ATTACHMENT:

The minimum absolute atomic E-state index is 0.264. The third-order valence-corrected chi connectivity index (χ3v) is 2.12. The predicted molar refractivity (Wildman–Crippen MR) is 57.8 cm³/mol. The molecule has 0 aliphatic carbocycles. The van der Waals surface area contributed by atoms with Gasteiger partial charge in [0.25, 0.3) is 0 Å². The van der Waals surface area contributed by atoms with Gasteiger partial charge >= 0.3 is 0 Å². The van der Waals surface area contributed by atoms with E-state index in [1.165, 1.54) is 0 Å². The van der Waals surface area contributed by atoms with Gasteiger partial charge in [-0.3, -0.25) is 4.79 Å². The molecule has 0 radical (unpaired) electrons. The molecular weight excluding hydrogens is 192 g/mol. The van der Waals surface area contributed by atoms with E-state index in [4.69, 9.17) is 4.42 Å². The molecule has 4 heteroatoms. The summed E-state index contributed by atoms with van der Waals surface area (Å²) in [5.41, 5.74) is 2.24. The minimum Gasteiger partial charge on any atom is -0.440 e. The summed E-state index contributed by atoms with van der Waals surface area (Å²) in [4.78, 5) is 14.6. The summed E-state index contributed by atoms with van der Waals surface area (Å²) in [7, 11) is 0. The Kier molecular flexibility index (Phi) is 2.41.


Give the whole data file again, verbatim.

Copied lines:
The minimum absolute atomic E-state index is 0.264. The third-order valence-corrected chi connectivity index (χ3v) is 2.12. The predicted molar refractivity (Wildman–Crippen MR) is 57.8 cm³/mol. The molecule has 0 aliphatic carbocycles. The van der Waals surface area contributed by atoms with Gasteiger partial charge in [0.25, 0.3) is 0 Å². The van der Waals surface area contributed by atoms with Gasteiger partial charge >= 0.3 is 0 Å². The van der Waals surface area contributed by atoms with E-state index in [1.165, 1.54) is 0 Å². The van der Waals surface area contributed by atoms with Gasteiger partial charge in [-0.3, -0.25) is 4.79 Å². The molecule has 0 radical (unpaired) electrons. The molecular weight excluding hydrogens is 192 g/mol. The van der Waals surface area contributed by atoms with E-state index in [4.69, 9.17) is 4.42 Å². The molecule has 4 heteroatoms. The summed E-state index contributed by atoms with van der Waals surface area (Å²) in [5.41, 5.74) is 2.24. The minimum Gasteiger partial charge on any atom is -0.440 e. The summed E-state index contributed by atoms with van der Waals surface area (Å²) in [4.78, 5) is 14.6. The summed E-state index contributed by atoms with van der Waals surface area (Å²) in [7, 11) is 0. The Kier molecular flexibility index (Phi) is 2.41.